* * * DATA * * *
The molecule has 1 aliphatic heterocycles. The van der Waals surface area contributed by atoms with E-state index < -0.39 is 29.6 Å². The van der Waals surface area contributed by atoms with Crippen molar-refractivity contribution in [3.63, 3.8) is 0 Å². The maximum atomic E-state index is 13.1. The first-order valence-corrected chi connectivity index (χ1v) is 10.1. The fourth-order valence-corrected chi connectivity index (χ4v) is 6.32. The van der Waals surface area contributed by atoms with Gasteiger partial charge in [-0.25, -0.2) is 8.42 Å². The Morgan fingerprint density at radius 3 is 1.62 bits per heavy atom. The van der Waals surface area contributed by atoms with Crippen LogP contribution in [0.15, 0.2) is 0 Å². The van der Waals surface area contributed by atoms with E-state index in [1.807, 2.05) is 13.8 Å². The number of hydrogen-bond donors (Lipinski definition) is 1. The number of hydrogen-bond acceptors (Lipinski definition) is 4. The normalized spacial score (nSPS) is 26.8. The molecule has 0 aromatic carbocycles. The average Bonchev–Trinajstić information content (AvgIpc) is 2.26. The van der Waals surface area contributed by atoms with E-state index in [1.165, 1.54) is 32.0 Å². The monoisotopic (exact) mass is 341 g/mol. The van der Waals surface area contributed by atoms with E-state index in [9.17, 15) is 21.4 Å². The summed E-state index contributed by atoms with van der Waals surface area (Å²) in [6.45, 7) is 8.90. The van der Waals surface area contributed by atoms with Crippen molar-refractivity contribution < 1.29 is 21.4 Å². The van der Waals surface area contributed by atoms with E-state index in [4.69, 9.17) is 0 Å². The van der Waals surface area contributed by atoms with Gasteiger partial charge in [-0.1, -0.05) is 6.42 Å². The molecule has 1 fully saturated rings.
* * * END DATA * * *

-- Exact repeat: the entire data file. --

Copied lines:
The molecule has 1 aliphatic heterocycles. The van der Waals surface area contributed by atoms with E-state index < -0.39 is 29.6 Å². The van der Waals surface area contributed by atoms with Crippen molar-refractivity contribution in [3.63, 3.8) is 0 Å². The maximum atomic E-state index is 13.1. The first-order valence-corrected chi connectivity index (χ1v) is 10.1. The fourth-order valence-corrected chi connectivity index (χ4v) is 6.32. The van der Waals surface area contributed by atoms with Gasteiger partial charge in [-0.25, -0.2) is 8.42 Å². The Morgan fingerprint density at radius 3 is 1.62 bits per heavy atom. The van der Waals surface area contributed by atoms with Crippen LogP contribution in [0.15, 0.2) is 0 Å². The van der Waals surface area contributed by atoms with E-state index in [1.807, 2.05) is 13.8 Å². The number of hydrogen-bond donors (Lipinski definition) is 1. The number of hydrogen-bond acceptors (Lipinski definition) is 4. The normalized spacial score (nSPS) is 26.8. The molecule has 0 aromatic carbocycles. The average Bonchev–Trinajstić information content (AvgIpc) is 2.26. The van der Waals surface area contributed by atoms with E-state index in [1.165, 1.54) is 32.0 Å². The monoisotopic (exact) mass is 341 g/mol. The van der Waals surface area contributed by atoms with E-state index in [9.17, 15) is 21.4 Å². The summed E-state index contributed by atoms with van der Waals surface area (Å²) in [6.45, 7) is 8.90. The van der Waals surface area contributed by atoms with Crippen molar-refractivity contribution < 1.29 is 21.4 Å². The van der Waals surface area contributed by atoms with E-state index in [4.69, 9.17) is 0 Å². The van der Waals surface area contributed by atoms with Gasteiger partial charge in [-0.1, -0.05) is 6.42 Å². The molecule has 1 fully saturated rings.